An approach I take with my clients has been one that allows you to go at your own pace and develop new good habits over time.  We have all gone full speed ahead with extreme diets and crazy high intensity workouts that I’m sure most of us have crashed and burned. The problem is we are all creatures of habit and at the end of the year we make claims to the “New Me”, start the regimen along with the other crazies that have the same aspirations and before January ends the regular gym goers no longer have to share their favorite cardio equipment with the new year traffic.

One way to remove yourself from this cycle is start developing good habits that lead to a sustainable fit and healthy lifestyle.  Obviously eating right and exercising are on the top of the list but there are a number of changes that need to take place for these two to stay consistent.  For example, if you intend on going to the gym to do cardio after work then start by packing your gym bag and putting it in your car every night before you go to bed.  I’m sure you have a pre bedtime ritual and this can be added to it.  Even if Wednesday you know you can’t go because you have carpool that night you still need to pack your gym bag Tuesday night.  Preparation is key if you want to succeed at anything.


The bottom line is small changes practiced daily create long term habits. It’s up to you to be consistent. Here are a few steps you can start today to create healthier habits.

1. Decide on 1 new behavior/habit and schedule in daily calendar

2. Plan ahead. Get the materials you need to start and have ready for use. If your new behavior is drinking more water get one that holds at least 24 oz and can take anywhere.

3. Execute. Do it and be great at it. If your new habit is taking your lunch to work find delicious recipes and prepare ones you enjoy.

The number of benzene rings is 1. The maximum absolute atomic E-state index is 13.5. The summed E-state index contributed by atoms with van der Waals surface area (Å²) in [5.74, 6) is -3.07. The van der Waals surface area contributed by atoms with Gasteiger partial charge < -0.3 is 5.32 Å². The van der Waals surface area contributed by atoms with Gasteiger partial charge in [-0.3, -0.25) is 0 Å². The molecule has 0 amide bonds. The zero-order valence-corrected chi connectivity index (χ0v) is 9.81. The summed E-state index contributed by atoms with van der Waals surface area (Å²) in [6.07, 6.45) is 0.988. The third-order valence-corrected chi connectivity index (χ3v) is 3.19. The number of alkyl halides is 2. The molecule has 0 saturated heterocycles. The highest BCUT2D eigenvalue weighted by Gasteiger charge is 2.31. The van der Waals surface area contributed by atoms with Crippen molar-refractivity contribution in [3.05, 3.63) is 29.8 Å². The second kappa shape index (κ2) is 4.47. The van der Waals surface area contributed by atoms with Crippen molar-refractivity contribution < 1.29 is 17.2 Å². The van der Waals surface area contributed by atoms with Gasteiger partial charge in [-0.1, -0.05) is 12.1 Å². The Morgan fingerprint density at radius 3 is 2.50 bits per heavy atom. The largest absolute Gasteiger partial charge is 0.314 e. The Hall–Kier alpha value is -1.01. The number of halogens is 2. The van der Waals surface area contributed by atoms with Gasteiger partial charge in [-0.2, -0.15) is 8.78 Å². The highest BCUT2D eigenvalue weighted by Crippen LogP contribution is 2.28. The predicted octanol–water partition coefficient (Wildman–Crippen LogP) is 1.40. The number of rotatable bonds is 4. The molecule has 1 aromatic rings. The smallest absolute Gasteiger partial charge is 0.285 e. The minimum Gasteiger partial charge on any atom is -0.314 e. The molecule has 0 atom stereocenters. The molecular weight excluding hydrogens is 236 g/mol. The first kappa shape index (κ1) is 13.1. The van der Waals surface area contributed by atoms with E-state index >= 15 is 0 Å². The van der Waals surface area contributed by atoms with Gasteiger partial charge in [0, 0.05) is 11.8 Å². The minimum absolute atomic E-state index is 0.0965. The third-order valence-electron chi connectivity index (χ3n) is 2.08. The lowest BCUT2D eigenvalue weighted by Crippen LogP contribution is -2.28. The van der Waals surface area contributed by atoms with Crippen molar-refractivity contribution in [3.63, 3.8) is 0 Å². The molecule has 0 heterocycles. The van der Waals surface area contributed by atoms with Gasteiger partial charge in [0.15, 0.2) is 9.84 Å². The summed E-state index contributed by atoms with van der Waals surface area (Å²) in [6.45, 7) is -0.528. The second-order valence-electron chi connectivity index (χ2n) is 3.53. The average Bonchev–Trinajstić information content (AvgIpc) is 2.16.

4. Stay consistent. Easier said than done.

Starting something new can be tough but you are stronger than you realize.


Juliana Halloran CPT, Nutritionist BSc.

Muscle Recovery

There is nothing more fulfilling than when you’re in the zone and your workouts make you feel like Thor fighting through the ancient dead before fighting his crazy sister Hela in Ragnarok, you feel unstoppable. In fact, taking a day off seems absurd and you definitely don’t want to stop progress, right? Not exactly, taking a day off really does your body good and you need it.

Muscle recovery is vital to your progress. I know I know, I also said your nutrition is vital to your progress, well guess what? So is your muscle recovery. As a competitive bodybuilder, I understand the importance of rest and recovery and there is more to it than just sleep. Fueling your body, engaging in active recovery, and your nutrition all play vital roles in muscle recovery.

In the following article Muscle Recovery: Essential to Your Next Workout  was originally published on HVMN and dives into consuming, resting, and techniques for recovery. It also highlights the importance of foam rolling and stretching to help reduce the risk of injury. Overall, we have to take care of our bodies in and out of the gym and it starts by empowering yourself with the right knowledge.

Juliana Halloran

Training on an Empty Stomach..Yay or Nay?

I am often asked if it is alright to train on an empty stomach. I think this is a common issue for anyone who needs to get to the gym early in the morning and eating a breakfast of solid foods such as eggs, veggies, and maybe some fruit before a 6am workout can be difficult, if not impossible, for many people. You’ll have to be up early to prepare breakfast, eat, allow adequate time for digestion and get to the gym for your training session. Even if you prepare food ahead of time, many people don’t have much of an appetite upon waking.

Of course, this doesn’t just apply to people who train early in the morning. If you are coming to one of the evening workout sessions, it’s likely the last meal you had was lunch. 4 to 6 hours without food is enough to leave you in a partially fasted state which can negatively impact your ability to perform your best in the gym. Nonetheless, skipping meals isn’t a good idea and today I’ll discuss a few reasons why you should reconsider training on an empty tank.